Does XP pairing assume that knowledge is a commodity?

It seems that practice of rotation of developer within the pair assumes that all developers are relatively equal and even if they are not very familiar with the area, they are able to ramp up quickly. This msy not be true, at least it does not seem to be correct when we look what has been happening in other areas of engineering and science. After all, scientists to not rotate in labs, they keep working in their relatively narrow fields, digging deeper and deeper. They do get peer reviews but those reviews come from peers working in the same area of knowledge. In physics all scientists are physicists, but I doubt that one working in quantum mechanics is readily interchangeable with one working in acoustics. He or she does can learn the new field, but it may take literally years.

There is a lot of areas in software engineering that require specific knowledge and expertise. Parsers, compilers, OS kernels, GPU programming, 3D rendering, game engines, image processing, OCR, encryption, data compression, parallel processing and so on. I guess inside the knowledge area you may still try to rotate people but the deeper the required knowledge or the narrowser the area of expertise, the more difficult it may become. Maybe inside certain areas you have to keep the pair stable?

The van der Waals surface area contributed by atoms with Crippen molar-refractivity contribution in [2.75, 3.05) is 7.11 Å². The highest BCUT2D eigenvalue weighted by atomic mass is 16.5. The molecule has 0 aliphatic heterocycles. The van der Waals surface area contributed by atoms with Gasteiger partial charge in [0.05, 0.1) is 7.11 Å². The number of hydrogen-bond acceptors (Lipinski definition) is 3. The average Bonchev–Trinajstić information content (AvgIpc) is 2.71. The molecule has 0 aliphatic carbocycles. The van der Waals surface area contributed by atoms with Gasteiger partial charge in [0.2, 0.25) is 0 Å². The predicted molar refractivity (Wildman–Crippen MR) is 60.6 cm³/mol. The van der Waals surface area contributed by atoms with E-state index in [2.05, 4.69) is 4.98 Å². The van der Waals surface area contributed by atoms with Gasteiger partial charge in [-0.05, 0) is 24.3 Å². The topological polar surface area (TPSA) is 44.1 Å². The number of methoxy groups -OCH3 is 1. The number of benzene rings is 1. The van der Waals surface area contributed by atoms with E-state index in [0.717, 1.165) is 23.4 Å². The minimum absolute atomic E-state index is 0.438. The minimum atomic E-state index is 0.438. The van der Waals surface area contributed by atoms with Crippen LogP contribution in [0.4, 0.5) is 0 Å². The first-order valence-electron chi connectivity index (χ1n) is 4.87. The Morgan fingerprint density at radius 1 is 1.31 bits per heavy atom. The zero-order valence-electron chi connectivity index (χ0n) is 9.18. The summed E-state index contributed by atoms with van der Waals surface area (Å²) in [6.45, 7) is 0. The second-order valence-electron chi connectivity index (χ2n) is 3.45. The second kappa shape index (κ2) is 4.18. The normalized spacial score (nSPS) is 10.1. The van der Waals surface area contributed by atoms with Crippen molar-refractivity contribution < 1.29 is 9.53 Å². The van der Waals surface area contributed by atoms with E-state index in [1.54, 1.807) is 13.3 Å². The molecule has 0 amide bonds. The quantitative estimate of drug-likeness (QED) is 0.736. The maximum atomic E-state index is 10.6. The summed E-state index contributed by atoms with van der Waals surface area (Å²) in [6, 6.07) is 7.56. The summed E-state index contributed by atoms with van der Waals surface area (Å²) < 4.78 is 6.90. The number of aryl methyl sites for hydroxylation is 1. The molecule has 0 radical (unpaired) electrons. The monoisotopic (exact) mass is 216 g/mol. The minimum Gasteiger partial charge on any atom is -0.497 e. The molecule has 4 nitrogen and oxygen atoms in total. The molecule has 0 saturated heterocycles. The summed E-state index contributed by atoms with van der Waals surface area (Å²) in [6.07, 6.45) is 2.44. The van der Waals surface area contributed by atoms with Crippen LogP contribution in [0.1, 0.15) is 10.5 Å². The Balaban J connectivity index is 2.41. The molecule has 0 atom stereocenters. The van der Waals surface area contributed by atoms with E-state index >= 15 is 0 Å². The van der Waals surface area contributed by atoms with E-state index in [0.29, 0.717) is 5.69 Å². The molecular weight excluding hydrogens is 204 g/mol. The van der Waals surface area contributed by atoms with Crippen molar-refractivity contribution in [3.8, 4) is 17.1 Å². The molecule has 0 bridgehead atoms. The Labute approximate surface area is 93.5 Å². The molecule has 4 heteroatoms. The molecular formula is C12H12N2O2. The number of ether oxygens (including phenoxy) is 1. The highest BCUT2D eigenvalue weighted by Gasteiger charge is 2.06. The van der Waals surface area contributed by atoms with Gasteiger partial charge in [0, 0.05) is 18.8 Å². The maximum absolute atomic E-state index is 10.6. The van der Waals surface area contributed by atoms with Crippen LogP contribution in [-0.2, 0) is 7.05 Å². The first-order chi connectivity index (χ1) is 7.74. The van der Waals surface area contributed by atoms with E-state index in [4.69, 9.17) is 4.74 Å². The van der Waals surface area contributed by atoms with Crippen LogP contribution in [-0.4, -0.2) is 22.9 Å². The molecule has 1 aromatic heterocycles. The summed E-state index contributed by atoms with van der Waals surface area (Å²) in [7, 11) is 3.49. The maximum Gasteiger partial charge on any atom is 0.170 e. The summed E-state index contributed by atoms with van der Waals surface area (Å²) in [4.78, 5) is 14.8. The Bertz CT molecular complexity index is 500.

Did anyone tried rotation of developers in abovementioned areas? How did it work for you?

Opinions and flames are welcome :-).

Comments (5)

  1. XP is more about the software development process than about the software area! It may be seen as a void in XP, but I personally think it’s not. It’s just something XP won’t answer for you.

  2. Well, every process is created for a particular area. Process common to automotive engineering may or may not apply to checmical engineering. It all depends. Hence I am seeking knowledge how XP is typically implemented in knowledge heavy area of software ensineering as opposed to, say, a medium size online store.

  3. Jim Arnold says:

    If we needed to implement something that a team member had much more experience with than others, we would see that as an opportunity for everyone to learn from them. Leaving them in isolation means that no-one else gains from their knowledge. It also begs the question – how would the rest of the team be confident that the "expert" has implemented this feature correctly? And what do you do if that team member gets hit by a bus?

    I would encourage rotation, perhaps with the expert staying on that task until others were confident that they could take the task on themselves.

    Perhaps there are exceptions to this, but I think the trend should be towards knowledge sharing rather than isolationism.


  4. Oh, I totally agree. I am just trying to gather real world knowledge how did it work, how long did it take to a less experienced member of the pair to catch up, did expert guy complain a lot 😉 and was the resulting code quality better or the same.

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